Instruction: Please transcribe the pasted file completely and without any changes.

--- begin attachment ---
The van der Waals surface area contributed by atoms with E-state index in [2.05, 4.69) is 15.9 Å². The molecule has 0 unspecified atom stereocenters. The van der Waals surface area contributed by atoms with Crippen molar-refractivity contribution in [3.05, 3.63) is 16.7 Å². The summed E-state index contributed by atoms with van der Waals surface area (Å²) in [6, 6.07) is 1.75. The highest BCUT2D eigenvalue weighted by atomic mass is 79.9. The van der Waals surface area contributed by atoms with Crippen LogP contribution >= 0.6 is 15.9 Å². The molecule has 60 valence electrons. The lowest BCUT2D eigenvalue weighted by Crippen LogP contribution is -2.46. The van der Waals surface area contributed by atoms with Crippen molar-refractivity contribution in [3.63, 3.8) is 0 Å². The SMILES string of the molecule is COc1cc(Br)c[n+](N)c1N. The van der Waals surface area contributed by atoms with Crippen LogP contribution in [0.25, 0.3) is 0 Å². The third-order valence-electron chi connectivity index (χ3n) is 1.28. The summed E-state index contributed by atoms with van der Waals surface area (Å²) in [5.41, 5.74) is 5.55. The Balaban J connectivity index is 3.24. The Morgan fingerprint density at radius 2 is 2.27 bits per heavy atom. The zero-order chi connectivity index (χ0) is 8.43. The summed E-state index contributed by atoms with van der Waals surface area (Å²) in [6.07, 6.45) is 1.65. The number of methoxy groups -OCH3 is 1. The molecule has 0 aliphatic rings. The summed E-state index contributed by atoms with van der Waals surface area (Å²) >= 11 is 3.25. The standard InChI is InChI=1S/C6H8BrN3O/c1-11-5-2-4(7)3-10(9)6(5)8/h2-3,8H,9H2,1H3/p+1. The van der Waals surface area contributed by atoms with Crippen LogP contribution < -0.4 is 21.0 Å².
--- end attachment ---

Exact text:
The van der Waals surface area contributed by atoms with E-state index in [2.05, 4.69) is 15.9 Å². The molecule has 0 unspecified atom stereocenters. The van der Waals surface area contributed by atoms with Crippen molar-refractivity contribution in [3.05, 3.63) is 16.7 Å². The summed E-state index contributed by atoms with van der Waals surface area (Å²) in [6, 6.07) is 1.75. The highest BCUT2D eigenvalue weighted by atomic mass is 79.9. The van der Waals surface area contributed by atoms with Crippen LogP contribution >= 0.6 is 15.9 Å². The molecule has 60 valence electrons. The lowest BCUT2D eigenvalue weighted by Crippen LogP contribution is -2.46. The van der Waals surface area contributed by atoms with Crippen molar-refractivity contribution in [3.63, 3.8) is 0 Å². The SMILES string of the molecule is COc1cc(Br)c[n+](N)c1N. The van der Waals surface area contributed by atoms with Crippen LogP contribution in [0.25, 0.3) is 0 Å². The third-order valence-electron chi connectivity index (χ3n) is 1.28. The summed E-state index contributed by atoms with van der Waals surface area (Å²) in [5.41, 5.74) is 5.55. The Balaban J connectivity index is 3.24. The Morgan fingerprint density at radius 2 is 2.27 bits per heavy atom. The zero-order chi connectivity index (χ0) is 8.43. The summed E-state index contributed by atoms with van der Waals surface area (Å²) in [6.07, 6.45) is 1.65. The number of methoxy groups -OCH3 is 1. The molecule has 0 aliphatic rings. The summed E-state index contributed by atoms with van der Waals surface area (Å²) >= 11 is 3.25. The standard InChI is InChI=1S/C6H8BrN3O/c1-11-5-2-4(7)3-10(9)6(5)8/h2-3,8H,9H2,1H3/p+1. The van der Waals surface area contributed by atoms with Crippen LogP contribution < -0.4 is 21.0 Å².